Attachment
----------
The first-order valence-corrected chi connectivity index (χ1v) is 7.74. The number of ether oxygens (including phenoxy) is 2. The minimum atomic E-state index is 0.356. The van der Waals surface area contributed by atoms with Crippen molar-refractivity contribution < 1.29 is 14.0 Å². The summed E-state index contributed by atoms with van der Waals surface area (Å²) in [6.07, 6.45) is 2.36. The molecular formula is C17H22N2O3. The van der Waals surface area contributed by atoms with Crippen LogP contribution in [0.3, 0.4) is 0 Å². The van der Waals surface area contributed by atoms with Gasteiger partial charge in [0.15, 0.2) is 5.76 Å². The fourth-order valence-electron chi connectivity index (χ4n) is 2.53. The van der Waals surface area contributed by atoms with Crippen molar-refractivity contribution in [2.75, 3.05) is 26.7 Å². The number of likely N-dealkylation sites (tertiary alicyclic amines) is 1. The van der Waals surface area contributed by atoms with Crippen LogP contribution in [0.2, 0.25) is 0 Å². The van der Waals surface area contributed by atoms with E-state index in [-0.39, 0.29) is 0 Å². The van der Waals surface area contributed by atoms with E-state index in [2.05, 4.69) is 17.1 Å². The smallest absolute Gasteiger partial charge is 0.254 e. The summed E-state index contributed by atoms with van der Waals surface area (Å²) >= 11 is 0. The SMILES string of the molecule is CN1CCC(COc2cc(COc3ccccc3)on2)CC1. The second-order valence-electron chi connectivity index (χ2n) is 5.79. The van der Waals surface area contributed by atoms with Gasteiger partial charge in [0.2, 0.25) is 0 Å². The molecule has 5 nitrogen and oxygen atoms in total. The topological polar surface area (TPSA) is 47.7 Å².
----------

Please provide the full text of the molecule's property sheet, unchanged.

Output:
The first-order valence-corrected chi connectivity index (χ1v) is 7.74. The number of ether oxygens (including phenoxy) is 2. The minimum atomic E-state index is 0.356. The van der Waals surface area contributed by atoms with Crippen molar-refractivity contribution < 1.29 is 14.0 Å². The summed E-state index contributed by atoms with van der Waals surface area (Å²) in [6.07, 6.45) is 2.36. The molecular formula is C17H22N2O3. The van der Waals surface area contributed by atoms with Crippen LogP contribution in [0.3, 0.4) is 0 Å². The van der Waals surface area contributed by atoms with Gasteiger partial charge in [0.15, 0.2) is 5.76 Å². The fourth-order valence-electron chi connectivity index (χ4n) is 2.53. The van der Waals surface area contributed by atoms with Crippen molar-refractivity contribution in [2.75, 3.05) is 26.7 Å². The number of likely N-dealkylation sites (tertiary alicyclic amines) is 1. The van der Waals surface area contributed by atoms with Crippen LogP contribution in [0.2, 0.25) is 0 Å². The van der Waals surface area contributed by atoms with E-state index in [-0.39, 0.29) is 0 Å². The van der Waals surface area contributed by atoms with E-state index in [2.05, 4.69) is 17.1 Å². The smallest absolute Gasteiger partial charge is 0.254 e. The summed E-state index contributed by atoms with van der Waals surface area (Å²) >= 11 is 0. The SMILES string of the molecule is CN1CCC(COc2cc(COc3ccccc3)on2)CC1. The second-order valence-electron chi connectivity index (χ2n) is 5.79. The van der Waals surface area contributed by atoms with Gasteiger partial charge in [0.2, 0.25) is 0 Å². The molecule has 5 nitrogen and oxygen atoms in total. The topological polar surface area (TPSA) is 47.7 Å².